FDA Approves Roche’s Tecentriq+Avastin for Liver Cancer: The FDA also approved Roche’s cancer immunotherapy regimen, Tecentriq plus Avastin for the treatment of unresectable or metastatic hepatocellular carcinoma, an aggressive form of liver cancer. The approval was based on data from the phase III IMbrave150 study which showed that the Tecentriq+Avastin combo improved overall survival and progression-free survival compared to the standard-of-care medicine, Nexavar (sorafenib).
IDMC Says Pfizer’s Early Breast Cancer Study on Ibrance May Fail: An independent Data Monitoring Committee (DMC) recommended that Pfizer’s PFE phase III study evaluating its blockbuster drug Ibrance in an early breast cancer indication may not show statistically significant improvement in its primary endpoint of invasive disease-free survival. Ibrance is presently marketed for HR+, HER2- advanced or metastatic breast cancer indications and is not approved for any early breast cancer indication.
Bristol-Myers Succeeds in Pivotal Ulcerative Colitis Study: Bristol-Myers’ BMY pivotal phase III study (True North), evaluating its newly-launched multiple sclerosis drug Zeposia (ozanimod) for moderate-to-severe ulcerative colitis met its co- primary endpoints. The study demonstrated highly statistically significant results for induction of clinical remission at week 10 and in maintenance at week 52, the study’s primary endpoints. The study also met key secondary endpoints. Zeposia was added to Bristol-Myers’ portfolio with the 2019 acquisition of Celgene. Zeposia was approved by the FDA for relapsing forms of multiple sclerosis (RMS) in March this year and launched in June.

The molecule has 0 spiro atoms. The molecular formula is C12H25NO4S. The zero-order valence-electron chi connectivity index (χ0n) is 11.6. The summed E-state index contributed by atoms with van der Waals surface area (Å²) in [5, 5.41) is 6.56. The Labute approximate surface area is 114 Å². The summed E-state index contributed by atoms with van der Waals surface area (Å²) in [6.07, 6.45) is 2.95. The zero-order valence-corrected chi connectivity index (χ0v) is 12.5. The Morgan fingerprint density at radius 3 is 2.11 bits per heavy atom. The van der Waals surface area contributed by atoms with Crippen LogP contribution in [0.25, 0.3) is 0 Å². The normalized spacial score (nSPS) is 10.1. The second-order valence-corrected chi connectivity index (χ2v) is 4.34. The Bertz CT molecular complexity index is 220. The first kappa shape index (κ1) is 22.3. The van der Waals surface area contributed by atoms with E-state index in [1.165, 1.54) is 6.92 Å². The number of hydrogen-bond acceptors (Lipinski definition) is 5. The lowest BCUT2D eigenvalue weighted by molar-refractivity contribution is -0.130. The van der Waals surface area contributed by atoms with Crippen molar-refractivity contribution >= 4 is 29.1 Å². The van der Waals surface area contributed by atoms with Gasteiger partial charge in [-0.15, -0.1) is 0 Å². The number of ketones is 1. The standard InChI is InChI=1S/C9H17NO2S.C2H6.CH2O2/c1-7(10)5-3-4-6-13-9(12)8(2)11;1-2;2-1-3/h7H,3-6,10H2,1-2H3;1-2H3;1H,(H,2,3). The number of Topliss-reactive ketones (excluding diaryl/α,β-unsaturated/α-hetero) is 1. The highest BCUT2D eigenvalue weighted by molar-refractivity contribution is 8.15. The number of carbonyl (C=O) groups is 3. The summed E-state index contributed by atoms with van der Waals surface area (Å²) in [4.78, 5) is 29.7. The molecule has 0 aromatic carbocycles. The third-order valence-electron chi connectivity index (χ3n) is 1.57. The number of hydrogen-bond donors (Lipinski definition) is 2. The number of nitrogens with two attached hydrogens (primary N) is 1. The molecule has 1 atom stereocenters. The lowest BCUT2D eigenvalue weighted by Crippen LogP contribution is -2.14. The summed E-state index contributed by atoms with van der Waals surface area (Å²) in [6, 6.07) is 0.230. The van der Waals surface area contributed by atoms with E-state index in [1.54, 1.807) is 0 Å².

FDA Delays Decision on Novartis’ Ofatumumab: The FDA extended its review of Novartis’ NVS supplemental biologics license application (sBLA), seeking approval of ofatumumab by three months. Novartis has developed ofatumumab, a fully human anti-CD20 monoclonal antibody (mAb) targeting B-cells, for treating RMS as a subcutaneous therapy that can be self-administered (by a once-monthly injection) at home. The candidate is also under review in EU.
EU Approval to Sanofi’s Sarclisa and J&J’s Darzalex Subcutaneous: The European Commission approved Sanofi’s Sarclisa (isatuximab) in combination with pomalidomide and dexamethason for the treatment of relapsed/refractory (third-line) multiple myeloma (RRMM). Sarclisa was approved in the United States in March.
The EC also approved J&J’s subcutaneous formulation of Darzalexfor all currently approved multiple myeloma indications for the intravenous formulation of Darzalex. The subcutaneous formulation of Darzalex was approved in the United States in May.